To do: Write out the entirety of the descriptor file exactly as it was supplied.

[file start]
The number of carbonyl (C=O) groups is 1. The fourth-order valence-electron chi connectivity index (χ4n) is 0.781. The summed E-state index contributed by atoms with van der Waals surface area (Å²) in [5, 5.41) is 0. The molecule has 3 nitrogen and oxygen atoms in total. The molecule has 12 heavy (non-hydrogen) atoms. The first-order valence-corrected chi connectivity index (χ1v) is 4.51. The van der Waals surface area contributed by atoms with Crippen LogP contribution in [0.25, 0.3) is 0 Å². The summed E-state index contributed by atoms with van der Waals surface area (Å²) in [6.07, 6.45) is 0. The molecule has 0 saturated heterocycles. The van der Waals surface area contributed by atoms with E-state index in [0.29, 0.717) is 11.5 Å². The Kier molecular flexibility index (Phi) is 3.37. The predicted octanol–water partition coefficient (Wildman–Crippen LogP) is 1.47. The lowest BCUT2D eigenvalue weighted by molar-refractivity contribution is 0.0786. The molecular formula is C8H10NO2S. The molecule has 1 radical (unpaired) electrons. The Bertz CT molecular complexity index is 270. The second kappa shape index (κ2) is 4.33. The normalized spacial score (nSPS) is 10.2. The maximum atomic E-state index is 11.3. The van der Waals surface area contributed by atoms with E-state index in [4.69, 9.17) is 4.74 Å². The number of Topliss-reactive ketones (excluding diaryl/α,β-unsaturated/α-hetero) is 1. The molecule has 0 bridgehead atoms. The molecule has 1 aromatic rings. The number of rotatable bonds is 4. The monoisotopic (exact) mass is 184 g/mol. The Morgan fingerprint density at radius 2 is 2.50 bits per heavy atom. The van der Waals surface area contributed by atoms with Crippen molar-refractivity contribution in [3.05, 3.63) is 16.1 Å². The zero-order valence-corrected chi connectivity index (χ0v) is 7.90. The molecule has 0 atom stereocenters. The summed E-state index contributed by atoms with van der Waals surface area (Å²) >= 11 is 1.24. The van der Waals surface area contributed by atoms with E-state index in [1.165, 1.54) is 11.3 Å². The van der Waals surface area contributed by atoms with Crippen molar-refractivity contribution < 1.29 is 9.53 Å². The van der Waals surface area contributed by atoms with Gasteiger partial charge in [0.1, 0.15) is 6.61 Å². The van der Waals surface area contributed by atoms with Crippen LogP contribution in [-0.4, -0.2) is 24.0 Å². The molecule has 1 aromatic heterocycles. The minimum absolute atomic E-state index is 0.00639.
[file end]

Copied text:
The number of carbonyl (C=O) groups is 1. The fourth-order valence-electron chi connectivity index (χ4n) is 0.781. The summed E-state index contributed by atoms with van der Waals surface area (Å²) in [5, 5.41) is 0. The molecule has 3 nitrogen and oxygen atoms in total. The molecule has 12 heavy (non-hydrogen) atoms. The first-order valence-corrected chi connectivity index (χ1v) is 4.51. The van der Waals surface area contributed by atoms with Crippen LogP contribution in [0.25, 0.3) is 0 Å². The summed E-state index contributed by atoms with van der Waals surface area (Å²) in [6.07, 6.45) is 0. The molecule has 0 saturated heterocycles. The van der Waals surface area contributed by atoms with E-state index in [0.29, 0.717) is 11.5 Å². The Kier molecular flexibility index (Phi) is 3.37. The predicted octanol–water partition coefficient (Wildman–Crippen LogP) is 1.47. The lowest BCUT2D eigenvalue weighted by molar-refractivity contribution is 0.0786. The molecular formula is C8H10NO2S. The molecule has 1 radical (unpaired) electrons. The Bertz CT molecular complexity index is 270. The second kappa shape index (κ2) is 4.33. The normalized spacial score (nSPS) is 10.2. The maximum atomic E-state index is 11.3. The van der Waals surface area contributed by atoms with E-state index in [4.69, 9.17) is 4.74 Å². The number of Topliss-reactive ketones (excluding diaryl/α,β-unsaturated/α-hetero) is 1. The molecule has 0 bridgehead atoms. The molecule has 1 aromatic rings. The number of rotatable bonds is 4. The monoisotopic (exact) mass is 184 g/mol. The Morgan fingerprint density at radius 2 is 2.50 bits per heavy atom. The van der Waals surface area contributed by atoms with Crippen molar-refractivity contribution in [3.05, 3.63) is 16.1 Å². The zero-order valence-corrected chi connectivity index (χ0v) is 7.90. The molecule has 0 atom stereocenters. The summed E-state index contributed by atoms with van der Waals surface area (Å²) >= 11 is 1.24. The van der Waals surface area contributed by atoms with E-state index in [1.165, 1.54) is 11.3 Å². The van der Waals surface area contributed by atoms with Crippen molar-refractivity contribution < 1.29 is 9.53 Å². The van der Waals surface area contributed by atoms with Gasteiger partial charge in [0.1, 0.15) is 6.61 Å². The van der Waals surface area contributed by atoms with Crippen LogP contribution in [-0.4, -0.2) is 24.0 Å². The molecule has 1 aromatic heterocycles. The minimum absolute atomic E-state index is 0.00639.